Judith Padilla, an Aurora mother of three, said Friday she didn’t receive the district’s communication on immigration this week, but wishes she had more resources from the schools.

“All of us need more information about what help our schools can or can’t offer us,” Padilla said. “They need to support everyone. I am worried about what’s going to happen.”

Other suburban Denver districts, many of them with large and growing Hispanic populations, also gave a variety of responses.

In Jeffco Public Schools, Superintendent Jason Glass was quick to post on his blog about DACA, striking a tone that falls somewhere between Denver’s and Aurora’s statements.

Glass noted the opportunities DACA provides to undocumented students “who have much to contribute to our community, state, and nation.” He also linked to more information and a “do and don’t list” for educators.

In an email to Chalkbeat, Glass expanded on the district’s strategy, noting that leaders must take into account residents, boards and community values in deciding if and how to engage on issues with political dimensions.

“For Jeffco, that meant reassuring potentially impacted members of our community that our schools remain open and welcoming to them, and that we would monitor and work with our Congressional delegation in an effort to not limit opportunities for our children,” he said. “In other communities, that engagement can mean something else.”

Westminster Public Schools sent an internal communication last week to principals with “key talking points,” and reminders to staff of policy on social media, teaching controversial topics and interactions with immigration officials.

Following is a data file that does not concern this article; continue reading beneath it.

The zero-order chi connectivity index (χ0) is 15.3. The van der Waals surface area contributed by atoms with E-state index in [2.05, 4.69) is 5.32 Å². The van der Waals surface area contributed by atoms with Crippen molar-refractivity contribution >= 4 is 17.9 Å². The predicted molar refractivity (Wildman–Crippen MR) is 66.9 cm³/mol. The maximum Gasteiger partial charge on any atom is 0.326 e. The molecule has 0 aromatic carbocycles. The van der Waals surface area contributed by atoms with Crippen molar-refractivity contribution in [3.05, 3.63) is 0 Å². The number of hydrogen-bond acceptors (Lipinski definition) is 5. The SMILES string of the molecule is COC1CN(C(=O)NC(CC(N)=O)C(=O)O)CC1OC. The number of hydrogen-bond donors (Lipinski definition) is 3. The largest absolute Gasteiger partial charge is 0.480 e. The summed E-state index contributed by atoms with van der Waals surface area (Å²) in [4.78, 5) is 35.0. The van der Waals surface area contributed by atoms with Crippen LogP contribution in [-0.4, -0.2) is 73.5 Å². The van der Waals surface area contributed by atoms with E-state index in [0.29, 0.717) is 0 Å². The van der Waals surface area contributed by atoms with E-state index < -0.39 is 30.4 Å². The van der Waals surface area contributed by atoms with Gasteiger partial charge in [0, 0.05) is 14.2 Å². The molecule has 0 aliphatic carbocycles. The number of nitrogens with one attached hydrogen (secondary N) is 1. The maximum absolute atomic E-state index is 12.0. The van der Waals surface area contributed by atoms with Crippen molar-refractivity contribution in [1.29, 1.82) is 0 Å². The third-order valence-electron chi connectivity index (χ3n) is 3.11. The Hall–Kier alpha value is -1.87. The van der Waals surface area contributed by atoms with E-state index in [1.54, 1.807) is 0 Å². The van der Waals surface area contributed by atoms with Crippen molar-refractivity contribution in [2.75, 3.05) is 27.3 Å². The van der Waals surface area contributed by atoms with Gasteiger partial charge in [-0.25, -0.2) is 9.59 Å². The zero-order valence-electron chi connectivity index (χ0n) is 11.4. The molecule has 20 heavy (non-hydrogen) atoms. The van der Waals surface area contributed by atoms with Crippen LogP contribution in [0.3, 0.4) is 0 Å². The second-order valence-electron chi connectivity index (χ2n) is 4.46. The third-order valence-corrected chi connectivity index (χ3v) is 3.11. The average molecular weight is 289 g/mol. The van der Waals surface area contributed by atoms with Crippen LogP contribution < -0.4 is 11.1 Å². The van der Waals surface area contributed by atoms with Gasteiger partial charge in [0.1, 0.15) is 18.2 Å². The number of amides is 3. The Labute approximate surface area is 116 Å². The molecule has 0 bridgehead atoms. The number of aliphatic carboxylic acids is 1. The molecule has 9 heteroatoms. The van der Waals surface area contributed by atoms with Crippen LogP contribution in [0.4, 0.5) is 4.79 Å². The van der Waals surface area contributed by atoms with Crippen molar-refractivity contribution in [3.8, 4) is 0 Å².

“We do not collect or share information on a student’s legal status and that will not change,” the memo said, echoing the message of many other school districts. “Westminster Public Schools values ethnic and language diversity in our district and we view diversity as a strength.”

Javier Abrego, the superintendent of the Adams 14 School District in Commerce City, put out a more pointed statement — in English and Spanish — on DACA on Wednesday.

“To be sure, the elimination of DACA will not only have a dramatic economic impact on our state and nation, it will have devastating impacts on our schools and communities,” he wrote. “Our community and schools will lose employees, coaches and school support staff. Our educational systems are already in dire need of great support and resources; the elimination of DACA just compounds an already alarming situation.”

Abrego also joined a handful of other superintendents in calling for Congress to act.